Mr. Paolo Mauro, Tatiana Didier, and Mr. Sergio L. Schmukler
While a number of emerging market crises were characterized by widespread contagion during the 1990s, more recent crises (notably, in Argentina) have been mostly contained within national borders. This has led some observers to wonder whether contagion might have become a feature of the past, with markets now better discriminating between countries with good and bad fundamentals. This paper argues that a prudent working assumption is that contagion has not vanished permanently. Available data do not seem to point to a disappearance of the main channels that contribute to transmitting crises across countries. Moreover, anticipation of the Argentine crisis by international investors may help explain the recent absence of contagion.
Mr. Clinton R. Shiells, Mr. John R Dodsworth, and Mr. Paul Henri Mathieu
This paper explores from a regional perspective the distorted nature of trade in energy products within the CIS countries. The persistence of pricing distortions, barter arrangements, and discriminatory access to pipelines, as well as failure to honor contracts, has disrupted and distorted energy exports to non-CIS countries, undermined energy sector reforms, and distorted investment decisions. The paper focuses on cross-border issues as an integral component of the wider problem of inefficient energy use within the CIS. Several policy recommendations are proposed, including measures to foster greater competition, reduce state involvement, and promote regional cooperation.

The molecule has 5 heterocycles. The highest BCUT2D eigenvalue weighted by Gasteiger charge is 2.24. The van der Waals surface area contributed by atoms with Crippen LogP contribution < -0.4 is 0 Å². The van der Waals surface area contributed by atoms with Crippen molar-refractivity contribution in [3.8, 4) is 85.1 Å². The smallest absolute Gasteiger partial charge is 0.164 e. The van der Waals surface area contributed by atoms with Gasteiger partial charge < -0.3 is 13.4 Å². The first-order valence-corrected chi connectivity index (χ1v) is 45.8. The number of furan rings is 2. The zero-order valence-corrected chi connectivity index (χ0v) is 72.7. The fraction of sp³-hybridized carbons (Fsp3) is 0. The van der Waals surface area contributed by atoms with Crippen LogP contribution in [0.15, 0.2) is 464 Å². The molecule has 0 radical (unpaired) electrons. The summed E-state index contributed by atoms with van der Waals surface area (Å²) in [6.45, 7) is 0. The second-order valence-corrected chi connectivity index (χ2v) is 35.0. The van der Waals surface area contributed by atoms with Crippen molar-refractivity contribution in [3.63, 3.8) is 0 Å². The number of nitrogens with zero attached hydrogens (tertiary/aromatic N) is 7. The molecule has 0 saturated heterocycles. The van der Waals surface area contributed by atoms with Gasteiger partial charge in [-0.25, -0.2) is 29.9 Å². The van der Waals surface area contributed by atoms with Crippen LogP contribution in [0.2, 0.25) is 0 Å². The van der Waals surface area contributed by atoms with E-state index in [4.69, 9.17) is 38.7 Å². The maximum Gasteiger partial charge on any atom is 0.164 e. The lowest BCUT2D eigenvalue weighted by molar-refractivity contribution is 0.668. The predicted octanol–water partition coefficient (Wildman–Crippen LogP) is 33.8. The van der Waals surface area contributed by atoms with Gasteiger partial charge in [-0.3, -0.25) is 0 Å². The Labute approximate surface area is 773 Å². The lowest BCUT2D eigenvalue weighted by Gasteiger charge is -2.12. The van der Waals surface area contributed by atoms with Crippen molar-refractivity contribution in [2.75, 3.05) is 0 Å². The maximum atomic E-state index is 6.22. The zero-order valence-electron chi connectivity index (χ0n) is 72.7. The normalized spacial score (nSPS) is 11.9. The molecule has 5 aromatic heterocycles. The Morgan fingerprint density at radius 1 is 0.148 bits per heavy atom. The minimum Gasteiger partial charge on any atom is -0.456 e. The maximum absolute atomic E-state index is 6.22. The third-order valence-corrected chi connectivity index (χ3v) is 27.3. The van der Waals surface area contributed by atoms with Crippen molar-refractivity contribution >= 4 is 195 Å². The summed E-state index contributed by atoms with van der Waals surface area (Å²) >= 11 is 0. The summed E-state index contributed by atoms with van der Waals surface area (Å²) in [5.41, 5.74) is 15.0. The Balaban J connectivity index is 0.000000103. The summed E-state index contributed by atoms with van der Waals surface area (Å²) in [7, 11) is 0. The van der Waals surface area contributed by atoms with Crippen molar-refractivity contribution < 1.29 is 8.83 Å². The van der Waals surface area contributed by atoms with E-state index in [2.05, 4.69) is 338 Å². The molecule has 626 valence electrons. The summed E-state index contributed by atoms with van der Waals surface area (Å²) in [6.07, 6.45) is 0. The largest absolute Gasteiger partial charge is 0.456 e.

This paper documents the scale of capital flight from Russia, compares it with that observed in other countries, and reviews policy options. The evidence from other countries suggests that capital flight can be reversed once reforms take hold. The paper argues that capital flight from Russia can only be curbed through a medium-term reform strategy aimed at improving governance and macroeconomic performance, and strengthening the banking system. Capital controls result in costly distortions and should gradually be phased out as part of that medium-term strategy.
This paper briefly describes the factors constraining the social protection policies in the Baltics, Russia, and other countries of the former Soviet Union (BRO). The analysis considers public spending in social programs, including generalized subsidies for goods and consumer services, pensions, unemployment-related and social benefits, and education and health care. The paper then lists policies that can help mitigate the worsening living standards of the poor and the vulnerable in a fiscally sustainable manner.
The external debt of many countries of the Baltics, Russia, and the former Soviet Union has been growing rapidly in recent years and has played an important part in the transition process. However, it is vital to strike a balance between financing transition and ensuring that the external debt is not used to finance wasteful expenditures or delay the transition process. This is especially important since the rising stock of external debt makes the borrowing countries increasingly vulnerable to changes in perceived creditworthiness. Accordingly, countries must adopt policies, including pressing ahead with structural reforms, to ensure that the borrowing is used to promote sound growth.